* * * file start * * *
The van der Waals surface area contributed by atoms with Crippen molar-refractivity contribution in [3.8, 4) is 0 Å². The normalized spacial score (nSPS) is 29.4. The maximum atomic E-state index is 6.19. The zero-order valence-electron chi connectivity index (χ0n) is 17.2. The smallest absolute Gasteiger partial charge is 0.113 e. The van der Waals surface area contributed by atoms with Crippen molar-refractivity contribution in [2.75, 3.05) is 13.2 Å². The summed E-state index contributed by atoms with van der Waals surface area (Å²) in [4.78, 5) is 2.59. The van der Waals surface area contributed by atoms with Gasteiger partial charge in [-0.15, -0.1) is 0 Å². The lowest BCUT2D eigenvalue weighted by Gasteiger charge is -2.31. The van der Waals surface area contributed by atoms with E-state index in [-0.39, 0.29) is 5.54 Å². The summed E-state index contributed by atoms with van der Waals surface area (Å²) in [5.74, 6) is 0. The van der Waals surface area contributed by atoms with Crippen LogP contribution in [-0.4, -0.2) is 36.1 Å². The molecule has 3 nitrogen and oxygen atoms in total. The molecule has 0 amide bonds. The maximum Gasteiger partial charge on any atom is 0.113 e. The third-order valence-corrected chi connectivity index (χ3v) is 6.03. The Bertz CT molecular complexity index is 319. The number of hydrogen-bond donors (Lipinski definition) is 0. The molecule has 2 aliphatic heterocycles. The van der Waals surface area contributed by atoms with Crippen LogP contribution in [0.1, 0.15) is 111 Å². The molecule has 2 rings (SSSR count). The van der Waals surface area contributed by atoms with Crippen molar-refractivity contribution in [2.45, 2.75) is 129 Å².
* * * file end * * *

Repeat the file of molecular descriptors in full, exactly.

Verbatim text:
The van der Waals surface area contributed by atoms with Crippen molar-refractivity contribution in [3.8, 4) is 0 Å². The normalized spacial score (nSPS) is 29.4. The maximum atomic E-state index is 6.19. The zero-order valence-electron chi connectivity index (χ0n) is 17.2. The smallest absolute Gasteiger partial charge is 0.113 e. The van der Waals surface area contributed by atoms with Crippen molar-refractivity contribution in [2.75, 3.05) is 13.2 Å². The summed E-state index contributed by atoms with van der Waals surface area (Å²) in [4.78, 5) is 2.59. The van der Waals surface area contributed by atoms with Gasteiger partial charge in [-0.15, -0.1) is 0 Å². The lowest BCUT2D eigenvalue weighted by Gasteiger charge is -2.31. The van der Waals surface area contributed by atoms with E-state index in [-0.39, 0.29) is 5.54 Å². The summed E-state index contributed by atoms with van der Waals surface area (Å²) in [5.74, 6) is 0. The van der Waals surface area contributed by atoms with Crippen LogP contribution in [-0.4, -0.2) is 36.1 Å². The molecule has 3 nitrogen and oxygen atoms in total. The molecule has 0 amide bonds. The maximum Gasteiger partial charge on any atom is 0.113 e. The third-order valence-corrected chi connectivity index (χ3v) is 6.03. The Bertz CT molecular complexity index is 319. The number of hydrogen-bond donors (Lipinski definition) is 0. The molecule has 2 aliphatic heterocycles. The van der Waals surface area contributed by atoms with Crippen LogP contribution in [0.1, 0.15) is 111 Å². The molecule has 2 rings (SSSR count). The van der Waals surface area contributed by atoms with Crippen molar-refractivity contribution in [2.45, 2.75) is 129 Å².